Uppy – Free ES5/ES6 JavaScript File Upload Plugin

One of the trickiest form inputs to design is the file upload. It has a default HTML style, but it’s not the prettiest thing in the world.

Uppy takes file uploads to a whole new level with a custom interface and a dynamic Ajax-style loading process.

It runs on ES5/ES6 code, so you can build your web apps with the latest JavaScript standards. And, it even supports file uploads from cloud storage sites such as Dropbox or Google Drive, so it’s a multifaceted file uploading script for the web.

Uppy.js upload script

Uppy is completely free and open-source, with a repo on GitHub. However, the easiest way to install this plugin is through npm or Yarn, so you can run it like a real package.

Once you get the files added to your website, you just include the Uppy.js file and the CSS code. Then, you target whatever input field you want and Uppy takes care of the rest.

It has a unique interface that looks like one large square placement to drag & drop files. You can also select items from your hard drive or even upload files remotely from external URLs. Pretty crazy!

You can find the entire setup process on the documentation page, but it does require at least some understanding of ECMAScript 6. This library looks towards the future of scripting and isn’t the easiest thing to use with pure vanilla JavaScript.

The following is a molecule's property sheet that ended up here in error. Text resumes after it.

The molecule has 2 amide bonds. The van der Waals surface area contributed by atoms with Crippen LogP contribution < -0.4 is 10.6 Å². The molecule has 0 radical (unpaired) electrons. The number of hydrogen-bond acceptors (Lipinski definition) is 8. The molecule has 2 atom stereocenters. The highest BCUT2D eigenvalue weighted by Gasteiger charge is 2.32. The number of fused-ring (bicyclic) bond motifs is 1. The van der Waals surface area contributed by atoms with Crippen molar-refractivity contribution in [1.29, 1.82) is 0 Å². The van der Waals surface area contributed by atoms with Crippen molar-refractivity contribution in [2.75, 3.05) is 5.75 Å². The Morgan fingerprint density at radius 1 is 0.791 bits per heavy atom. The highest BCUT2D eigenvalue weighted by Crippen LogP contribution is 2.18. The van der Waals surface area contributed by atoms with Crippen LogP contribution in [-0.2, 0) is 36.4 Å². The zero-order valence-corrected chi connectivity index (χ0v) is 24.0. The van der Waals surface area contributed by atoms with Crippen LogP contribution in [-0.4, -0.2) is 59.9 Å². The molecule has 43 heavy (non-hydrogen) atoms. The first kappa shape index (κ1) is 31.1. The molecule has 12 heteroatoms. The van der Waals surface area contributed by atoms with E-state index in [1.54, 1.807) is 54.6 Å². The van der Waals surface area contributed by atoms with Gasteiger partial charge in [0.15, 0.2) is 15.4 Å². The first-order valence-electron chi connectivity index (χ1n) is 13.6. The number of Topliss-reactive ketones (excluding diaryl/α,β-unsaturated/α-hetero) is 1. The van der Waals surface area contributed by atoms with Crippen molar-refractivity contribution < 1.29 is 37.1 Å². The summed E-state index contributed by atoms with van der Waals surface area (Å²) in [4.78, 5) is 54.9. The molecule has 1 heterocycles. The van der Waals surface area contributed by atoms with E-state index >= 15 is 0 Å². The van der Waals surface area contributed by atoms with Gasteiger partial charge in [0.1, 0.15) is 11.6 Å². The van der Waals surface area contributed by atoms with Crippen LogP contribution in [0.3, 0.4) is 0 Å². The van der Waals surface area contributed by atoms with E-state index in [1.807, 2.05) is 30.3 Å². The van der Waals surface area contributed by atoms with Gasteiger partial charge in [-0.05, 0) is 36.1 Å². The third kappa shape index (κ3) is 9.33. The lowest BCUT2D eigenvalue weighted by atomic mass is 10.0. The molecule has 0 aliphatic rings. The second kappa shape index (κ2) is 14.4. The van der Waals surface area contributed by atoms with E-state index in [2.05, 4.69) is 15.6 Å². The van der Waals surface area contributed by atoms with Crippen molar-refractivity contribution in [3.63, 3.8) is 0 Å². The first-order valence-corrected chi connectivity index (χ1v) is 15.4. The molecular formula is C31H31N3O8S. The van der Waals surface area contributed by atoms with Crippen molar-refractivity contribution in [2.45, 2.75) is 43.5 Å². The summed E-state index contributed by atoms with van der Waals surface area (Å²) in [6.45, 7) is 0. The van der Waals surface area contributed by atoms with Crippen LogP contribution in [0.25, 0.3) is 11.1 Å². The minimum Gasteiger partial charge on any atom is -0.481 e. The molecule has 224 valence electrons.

But, if you’re serious about web development it’s worth learning ES6 anyways. You can find tons of resources online for self-teaching and you can even use Uppy as your first “real” project to dive in & start learning.

Demo Uppy uploading files

Check out the Dashboard Example to see Uppy in action. For this page, the upload is hidden behind a trigger button, where you click the button to display a modal upload field.

From there, you can select whether you want to upload a picture from your computer, from the web, or even from your webcam!

The Examples page offers a bunch to look through, including a drag & drop example, along with an internationalized demo page.

But, to really learn how this works, I recommend skimming the docs and browsing through the main GitHub repo. You can also share your thoughts with the creators on Twitter @transloadit.

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